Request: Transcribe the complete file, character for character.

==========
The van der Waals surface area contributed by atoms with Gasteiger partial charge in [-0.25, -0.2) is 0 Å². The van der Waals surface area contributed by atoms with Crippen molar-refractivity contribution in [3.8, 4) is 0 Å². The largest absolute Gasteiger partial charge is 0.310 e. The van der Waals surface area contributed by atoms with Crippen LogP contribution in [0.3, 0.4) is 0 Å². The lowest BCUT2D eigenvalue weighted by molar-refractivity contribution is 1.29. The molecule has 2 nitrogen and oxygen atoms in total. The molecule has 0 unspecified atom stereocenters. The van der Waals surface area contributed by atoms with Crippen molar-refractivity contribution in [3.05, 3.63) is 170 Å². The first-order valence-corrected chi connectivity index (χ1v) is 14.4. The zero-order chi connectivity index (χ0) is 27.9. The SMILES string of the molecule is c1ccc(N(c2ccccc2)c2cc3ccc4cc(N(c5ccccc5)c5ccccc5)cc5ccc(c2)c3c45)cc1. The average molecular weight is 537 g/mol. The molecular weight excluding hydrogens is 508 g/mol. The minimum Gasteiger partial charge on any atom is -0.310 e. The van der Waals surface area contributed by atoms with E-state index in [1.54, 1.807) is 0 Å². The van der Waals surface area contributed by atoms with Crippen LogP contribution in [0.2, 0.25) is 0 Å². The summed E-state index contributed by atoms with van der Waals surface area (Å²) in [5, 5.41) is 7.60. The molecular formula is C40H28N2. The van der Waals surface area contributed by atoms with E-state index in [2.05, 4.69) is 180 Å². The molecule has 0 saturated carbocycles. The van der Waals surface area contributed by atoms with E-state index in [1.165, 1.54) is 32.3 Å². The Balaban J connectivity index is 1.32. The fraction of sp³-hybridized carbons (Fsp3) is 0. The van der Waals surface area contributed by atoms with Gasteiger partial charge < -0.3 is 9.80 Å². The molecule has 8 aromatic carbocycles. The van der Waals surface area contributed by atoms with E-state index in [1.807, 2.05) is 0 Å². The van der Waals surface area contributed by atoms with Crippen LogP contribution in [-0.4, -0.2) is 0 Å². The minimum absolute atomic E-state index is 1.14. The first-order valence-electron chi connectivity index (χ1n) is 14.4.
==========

The van der Waals surface area contributed by atoms with Gasteiger partial charge in [-0.25, -0.2) is 0 Å². The van der Waals surface area contributed by atoms with Crippen molar-refractivity contribution in [3.8, 4) is 0 Å². The largest absolute Gasteiger partial charge is 0.310 e. The van der Waals surface area contributed by atoms with Crippen LogP contribution in [0.3, 0.4) is 0 Å². The lowest BCUT2D eigenvalue weighted by molar-refractivity contribution is 1.29. The molecule has 2 nitrogen and oxygen atoms in total. The molecule has 0 unspecified atom stereocenters. The van der Waals surface area contributed by atoms with Crippen molar-refractivity contribution in [3.05, 3.63) is 170 Å². The first-order valence-corrected chi connectivity index (χ1v) is 14.4. The zero-order chi connectivity index (χ0) is 27.9. The SMILES string of the molecule is c1ccc(N(c2ccccc2)c2cc3ccc4cc(N(c5ccccc5)c5ccccc5)cc5ccc(c2)c3c45)cc1. The average molecular weight is 537 g/mol. The molecular weight excluding hydrogens is 508 g/mol. The minimum Gasteiger partial charge on any atom is -0.310 e. The van der Waals surface area contributed by atoms with E-state index in [1.54, 1.807) is 0 Å². The van der Waals surface area contributed by atoms with Crippen LogP contribution in [0.2, 0.25) is 0 Å². The summed E-state index contributed by atoms with van der Waals surface area (Å²) in [5, 5.41) is 7.60. The molecular formula is C40H28N2. The van der Waals surface area contributed by atoms with E-state index in [2.05, 4.69) is 180 Å². The molecule has 0 saturated carbocycles. The van der Waals surface area contributed by atoms with E-state index in [1.165, 1.54) is 32.3 Å². The Balaban J connectivity index is 1.32. The fraction of sp³-hybridized carbons (Fsp3) is 0. The van der Waals surface area contributed by atoms with Gasteiger partial charge < -0.3 is 9.80 Å². The molecule has 8 aromatic carbocycles. The van der Waals surface area contributed by atoms with E-state index in [1.807, 2.05) is 0 Å². The van der Waals surface area contributed by atoms with Crippen LogP contribution in [-0.4, -0.2) is 0 Å². The minimum absolute atomic E-state index is 1.14. The first-order valence-electron chi connectivity index (χ1n) is 14.4.